Wound healing assay
Cells were seeded in 24-well plates at a density of 400, 000 cells/well. After overnight incubation, cells were pretreated with PAD inhibitors for 16 h before scratching the confluent monolayer. To exclude the influence of endothelial cells proliferation on wound closure, the medium was supplemented with the cytostatic agent mitomycin C (at a final concentration of 10 µg/ml; Sigma-Aldrich, Saint Louis, MO, USA) throughout the experiment. Next, the cells were incubated in inhibitor-free medium, and after 8 h, the size of the wound was measured. Cell migration was tracked using a phase-contrast microscope image analysis system (Nikon Eclipse TE200 microscope, Tokyo, Japan) with a Zeiss CCD video camera (AcioCamERc5s, Oberkochen, Germany). Wound healing inhibition analysis was performed using the Wound Healing Tool plugin in ImageJ (Rasband, W.S., ImageJ, U. S. National Institutes of Health, Bethesda, Maryland, USA, https://imagej.nih.gov/ij/) [30].

Statistical analysis
Statistical analysis was performed using GraphPad Prims 9.0 (GraphPad, San Diego, California, USA). Normality in the data distribution was determined using the Kolmogorov–Smirnov test. Differences between groups were assessed by the one-way ANOVA and post hoc analysis by Dunnett’s test was performed. Significance of the results is indicated on the graphs (***<0.0001, **<0.001, *<0.05), and all the results are shown for the treated condition vs control.


The expression of PAD isoforms renders ECs susceptible to PAD inhibitors
We initially assessed the protein expression levels of PAD isoforms – PAD1, PAD2, PAD3 and PAD4 – in microvascular HMEC-1 and macrovascular HUVECs cells (Fig. 1A) and observed easily detectable PAD proteins levels in both cell types. Next, we tested the cytotoxicity of three PAD inhibitors, BB-Cl-amidine (BBCLA, 0.25 – 5 mM range), Cl-amidine (CLA, 0.25 – 10 mM range) and F-amidine (FA, 0.25 – 10 mM range) on both cell lines. BBCLA, which displays highest inhibitory potency towards several PAD isoforms (Table 2), exerted a cytotoxic effect with a half-maximal inhibitory concentration (IC50) of 1.75 mM and 1.97 mM for HMEC-1 and HUVECs, respectively (Fig. 1B and 1D). Conversely, CLA and FA showed no major effects on cellular viability at the tested concentrations (Fig. 1B and 1D). We also investigated the effects of higher concentrations of CLA and FA and observed no cytotoxic effects up to 100 mM (data not shown). Next, PAD inhibitors were tested for biochemical inhibitory potency, which was assessed by analyzing histone H3 citrullination levels (H3Cit) (Fig. 1C and 1E). Given the high cytotoxicity of BBCLA, concentrations of 0.25, 0.5, and 1 µM were used. For both CLA and FA, concentrations of 2, 5 and 10 mM were selected. BBCLA was the most potent PAD inhibitor in both endothelial cell models, reducing histone citrullination more than 4-fold (Fig. 1C and 1E) at the highest concentration (1 mM). The inhibitory activity of CLA closely followed that of FA, lowering the H3cit mark by almost 3-fold in both EC models at the highest concentration. These data indicate that a high inhibition of H3cit is cytotoxic, while milder inhibition, halving H3Cit levels, may affect endothelial cell function without toxic effects.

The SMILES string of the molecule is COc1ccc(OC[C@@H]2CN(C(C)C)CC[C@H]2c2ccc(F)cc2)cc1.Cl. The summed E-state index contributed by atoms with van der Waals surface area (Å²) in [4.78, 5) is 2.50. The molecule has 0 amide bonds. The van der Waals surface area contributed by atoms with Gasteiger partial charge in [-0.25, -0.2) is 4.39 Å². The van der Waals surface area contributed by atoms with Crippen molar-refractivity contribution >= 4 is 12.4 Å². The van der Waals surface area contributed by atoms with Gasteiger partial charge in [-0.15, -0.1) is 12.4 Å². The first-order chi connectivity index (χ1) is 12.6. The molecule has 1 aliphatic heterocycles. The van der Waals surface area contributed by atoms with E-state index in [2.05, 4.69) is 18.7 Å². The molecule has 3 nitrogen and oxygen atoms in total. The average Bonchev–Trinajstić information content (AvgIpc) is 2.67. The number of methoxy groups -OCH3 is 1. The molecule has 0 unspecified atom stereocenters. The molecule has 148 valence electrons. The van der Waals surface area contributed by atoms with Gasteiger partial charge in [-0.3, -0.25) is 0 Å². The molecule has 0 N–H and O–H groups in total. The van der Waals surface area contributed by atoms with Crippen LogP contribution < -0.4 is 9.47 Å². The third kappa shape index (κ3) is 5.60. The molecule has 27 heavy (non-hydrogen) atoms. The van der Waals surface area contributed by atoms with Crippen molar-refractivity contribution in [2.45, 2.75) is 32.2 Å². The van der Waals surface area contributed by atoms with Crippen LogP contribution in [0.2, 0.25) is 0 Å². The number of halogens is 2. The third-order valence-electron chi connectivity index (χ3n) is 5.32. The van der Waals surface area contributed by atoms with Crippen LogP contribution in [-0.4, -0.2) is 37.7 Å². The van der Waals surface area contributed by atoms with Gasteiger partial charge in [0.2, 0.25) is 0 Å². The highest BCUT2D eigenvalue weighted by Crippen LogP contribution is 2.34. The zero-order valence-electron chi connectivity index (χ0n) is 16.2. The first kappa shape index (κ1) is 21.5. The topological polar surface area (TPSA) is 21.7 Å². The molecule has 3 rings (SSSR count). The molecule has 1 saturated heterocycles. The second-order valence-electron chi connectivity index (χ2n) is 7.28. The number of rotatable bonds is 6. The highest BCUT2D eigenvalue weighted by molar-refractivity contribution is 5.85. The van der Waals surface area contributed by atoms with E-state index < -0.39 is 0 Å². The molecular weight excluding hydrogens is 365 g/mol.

Table 2: Summary of the biochemical properties of the inhibitors used in this study